Even as Robert Flores' bloody outrage becomes old news, many at the UA are left wondering whether they'll ever feel safe again.
Among them is Dr. Alison Futrell. Sitting in her small office amidst textbooks on the ancient Romans and Greeks, she expresses a thoroughly modern fear: that she or other instructors could face a repeat of the violence that struck here in October, when the despondent student gunned down three nursing college professors.
"I realize that the odds are very much against a similar situation occurring again," says Futrell, who teaches history on the sprawling campus. "But I'm at a loss whether there's anything the university can do to safeguard against this kind of act."
Similar concerns are heard across the nation, as colleges struggle to protect themselves from attacks like the one at the UA, where Flores shot two professors in front of their horrified class, and a third in her office.
Such incidents have become frighteningly common. In August, a professor and student were killed in a murder-suicide at the University of Arkansas; in May, a gunman shot a professor before killing himself at Pacific Lutheran University in Tacoma, Wash.; in January, a failing student opened fire, killing the dean, a teacher and another student at the Appalachian School of Law in Virginia. A local physician familiar with the 43-year-old gunman described him as "a ticking time bomb."
These attacks shatter the notion that colleges are immune to the perils of the outside world. "We're just a mirror of the larger community," says John Megerson, police director at Southwest Texas State University, and an official with the International Association of Campus Law Enforcement Administrators.
"In spite of the safety nets that we set up on campus, a handful of individuals can fall through that protective net. We have over 16 million students in post-secondary education in this country, and with a school the size of the University of Arizona, or the size of ours--we have 25,000 people here--its almost impossible to predict who is going to go over the edge."
At the same time, campuses tread a fine line between security and academic freedom. College police departments have grown increasingly sophisticated over the last decade, and their arsenals include everything from night-vision goggles and high-powered rifles to pepper spray. But schools that go too far "can wind up creating a quasi-police state, where going to classrooms and dormitories is like going through airport security checkpoints," says Sheldon Steinbach, general counsel for the American Council on Education.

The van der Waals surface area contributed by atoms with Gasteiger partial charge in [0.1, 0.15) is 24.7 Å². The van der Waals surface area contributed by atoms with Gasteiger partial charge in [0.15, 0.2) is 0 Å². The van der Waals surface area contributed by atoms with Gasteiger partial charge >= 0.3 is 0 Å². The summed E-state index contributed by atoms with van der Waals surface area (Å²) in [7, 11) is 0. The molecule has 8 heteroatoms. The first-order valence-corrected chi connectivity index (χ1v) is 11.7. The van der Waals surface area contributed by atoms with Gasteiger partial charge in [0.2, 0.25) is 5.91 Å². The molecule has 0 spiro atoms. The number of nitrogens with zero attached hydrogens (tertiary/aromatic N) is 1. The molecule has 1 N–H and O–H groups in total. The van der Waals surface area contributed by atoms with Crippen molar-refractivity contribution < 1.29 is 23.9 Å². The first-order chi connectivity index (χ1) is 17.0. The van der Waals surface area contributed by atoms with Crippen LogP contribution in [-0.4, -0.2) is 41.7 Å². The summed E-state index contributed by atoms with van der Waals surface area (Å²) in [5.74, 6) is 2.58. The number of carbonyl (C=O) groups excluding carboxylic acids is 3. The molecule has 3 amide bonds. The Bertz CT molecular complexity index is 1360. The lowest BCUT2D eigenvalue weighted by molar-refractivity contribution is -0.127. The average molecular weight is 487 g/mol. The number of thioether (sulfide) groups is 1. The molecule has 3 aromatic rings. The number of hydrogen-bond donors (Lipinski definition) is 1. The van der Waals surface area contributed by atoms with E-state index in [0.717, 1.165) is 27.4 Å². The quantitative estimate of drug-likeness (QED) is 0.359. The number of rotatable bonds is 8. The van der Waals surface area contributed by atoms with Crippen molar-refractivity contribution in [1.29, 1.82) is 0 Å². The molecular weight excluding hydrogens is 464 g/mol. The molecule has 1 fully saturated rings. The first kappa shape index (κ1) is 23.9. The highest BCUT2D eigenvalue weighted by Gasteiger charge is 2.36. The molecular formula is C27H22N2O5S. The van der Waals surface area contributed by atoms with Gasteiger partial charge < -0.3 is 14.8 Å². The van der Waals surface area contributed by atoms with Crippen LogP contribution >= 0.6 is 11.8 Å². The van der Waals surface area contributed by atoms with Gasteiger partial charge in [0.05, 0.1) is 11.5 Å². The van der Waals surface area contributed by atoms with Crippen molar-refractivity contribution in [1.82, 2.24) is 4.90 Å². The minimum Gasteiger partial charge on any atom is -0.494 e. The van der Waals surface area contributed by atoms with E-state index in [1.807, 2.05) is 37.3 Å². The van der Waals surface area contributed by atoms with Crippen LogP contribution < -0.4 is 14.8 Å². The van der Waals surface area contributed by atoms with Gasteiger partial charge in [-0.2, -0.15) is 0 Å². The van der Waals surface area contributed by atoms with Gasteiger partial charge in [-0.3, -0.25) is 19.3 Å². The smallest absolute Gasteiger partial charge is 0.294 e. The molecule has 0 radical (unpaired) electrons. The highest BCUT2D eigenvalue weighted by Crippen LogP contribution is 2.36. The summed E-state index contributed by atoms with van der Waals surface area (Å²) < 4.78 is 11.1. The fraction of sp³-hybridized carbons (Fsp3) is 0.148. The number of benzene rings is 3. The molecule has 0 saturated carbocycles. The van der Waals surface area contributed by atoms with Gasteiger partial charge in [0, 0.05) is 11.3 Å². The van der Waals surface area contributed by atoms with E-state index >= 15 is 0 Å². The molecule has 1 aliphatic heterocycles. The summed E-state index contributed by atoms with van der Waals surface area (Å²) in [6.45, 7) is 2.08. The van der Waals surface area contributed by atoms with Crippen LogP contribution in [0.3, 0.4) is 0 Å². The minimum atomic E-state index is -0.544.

Even strict policies don't provide a ready answer: Like most campuses, the UA already prohibits firearms, but that hardly stopped the gunman. And campus police responded to the shootings within three minutes. "You can't improve much on that," says university spokeswoman Sharon Kha. "This isn't a case where having armed guards posted around the building would have prevented anything from happening."
Instead, Megerson says the most important element for maintaining campus security is decidedly low-tech: good communication between police and faculty. If officers are "viewed as a necessary evil, then you don't have the necessary linkages with faculty and staff," he says. "But if the police are viewed as part of the university community, and we're all working towards the same end, then you get those linkages."
Fostering better communication can be as simple as location. For example, Megerson's department recently moved its headquarters to the center of the Southwest Texas State campus, rather than on the fringes--"in the south forty, like at many schools," he says. "Now we have faculty right upstairs from our offices."
At the same time, instructors must take the initiative to contact police when they first sense that students may pose a risk, says Susan Riseling, University of Wisconsin police chief, and chairperson of the International Chiefs of Police University and Colleges division. Her department often gets calls from professors only minutes before they deliver bad news--a failing grade or doctoral thesis--to a volatile student. "Think about someone telling you that the last four or five years of your life wasn't working out," she says. "Even a sane person would be very upset."
Riseling says there are always signs when a person is spiraling towards violence. "No one just snaps. There's a very predictable process" as individuals become isolated and angry. She advises instructors on her campus to immediately notify police if they sense that a student poses a risk. That way, "police can intervene to stop the process," she says. Intervention can range from counseling to restraining orders.
Still reeling from the recent attack, the UA is relying on education and better communication as it struggles to reclaim a sense of security. A series of workshops for instructors "will focus upon assessing mental health risks," says Sharon Kha, "how to identify people in trouble, how to get help to them."
Back in her office, Dr. Futrell is skeptical. "Workshops about at-risk students expands the burden on us to be able to recognize symptoms," she says. "But most of us are not psychologists or social workers. So being able to detect someone who's having trouble in a class with several hundred people is difficult. I'm not secure at all that I could pick someone out."